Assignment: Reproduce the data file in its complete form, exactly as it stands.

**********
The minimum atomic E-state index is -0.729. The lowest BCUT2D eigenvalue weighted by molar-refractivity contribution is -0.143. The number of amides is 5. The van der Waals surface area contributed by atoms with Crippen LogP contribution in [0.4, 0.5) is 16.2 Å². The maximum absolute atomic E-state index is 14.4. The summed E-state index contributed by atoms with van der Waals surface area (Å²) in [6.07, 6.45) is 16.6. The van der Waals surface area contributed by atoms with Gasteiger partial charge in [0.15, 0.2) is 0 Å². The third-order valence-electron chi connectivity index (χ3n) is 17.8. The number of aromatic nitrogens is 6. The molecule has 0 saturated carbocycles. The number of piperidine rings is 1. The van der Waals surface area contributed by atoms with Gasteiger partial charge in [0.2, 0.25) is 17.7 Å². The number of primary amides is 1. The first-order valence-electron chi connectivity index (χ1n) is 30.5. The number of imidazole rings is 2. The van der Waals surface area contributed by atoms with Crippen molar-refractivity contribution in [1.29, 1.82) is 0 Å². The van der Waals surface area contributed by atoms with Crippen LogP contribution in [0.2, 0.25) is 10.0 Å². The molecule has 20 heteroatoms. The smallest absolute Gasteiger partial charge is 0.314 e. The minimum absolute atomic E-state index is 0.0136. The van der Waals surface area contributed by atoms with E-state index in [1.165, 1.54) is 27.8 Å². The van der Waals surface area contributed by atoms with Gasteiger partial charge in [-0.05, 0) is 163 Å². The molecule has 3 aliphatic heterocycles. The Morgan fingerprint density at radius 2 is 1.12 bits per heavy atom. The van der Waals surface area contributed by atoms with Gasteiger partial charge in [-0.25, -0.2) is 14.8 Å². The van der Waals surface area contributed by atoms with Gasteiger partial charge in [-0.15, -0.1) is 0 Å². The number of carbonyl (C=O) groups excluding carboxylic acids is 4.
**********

The minimum atomic E-state index is -0.729. The lowest BCUT2D eigenvalue weighted by molar-refractivity contribution is -0.143. The number of amides is 5. The van der Waals surface area contributed by atoms with Crippen LogP contribution in [0.4, 0.5) is 16.2 Å². The maximum absolute atomic E-state index is 14.4. The summed E-state index contributed by atoms with van der Waals surface area (Å²) in [6.07, 6.45) is 16.6. The van der Waals surface area contributed by atoms with Gasteiger partial charge in [0.15, 0.2) is 0 Å². The third-order valence-electron chi connectivity index (χ3n) is 17.8. The number of aromatic nitrogens is 6. The molecule has 0 saturated carbocycles. The number of piperidine rings is 1. The van der Waals surface area contributed by atoms with Gasteiger partial charge in [0.2, 0.25) is 17.7 Å². The number of primary amides is 1. The first-order valence-electron chi connectivity index (χ1n) is 30.5. The number of imidazole rings is 2. The van der Waals surface area contributed by atoms with Crippen molar-refractivity contribution in [1.29, 1.82) is 0 Å². The van der Waals surface area contributed by atoms with Crippen LogP contribution in [0.2, 0.25) is 10.0 Å². The molecule has 20 heteroatoms. The smallest absolute Gasteiger partial charge is 0.314 e. The minimum absolute atomic E-state index is 0.0136. The van der Waals surface area contributed by atoms with E-state index in [1.165, 1.54) is 27.8 Å². The van der Waals surface area contributed by atoms with Gasteiger partial charge in [-0.05, 0) is 163 Å². The molecule has 3 aliphatic heterocycles. The Morgan fingerprint density at radius 2 is 1.12 bits per heavy atom. The van der Waals surface area contributed by atoms with Gasteiger partial charge in [-0.25, -0.2) is 14.8 Å². The van der Waals surface area contributed by atoms with Gasteiger partial charge in [-0.15, -0.1) is 0 Å². The number of carbonyl (C=O) groups excluding carboxylic acids is 4.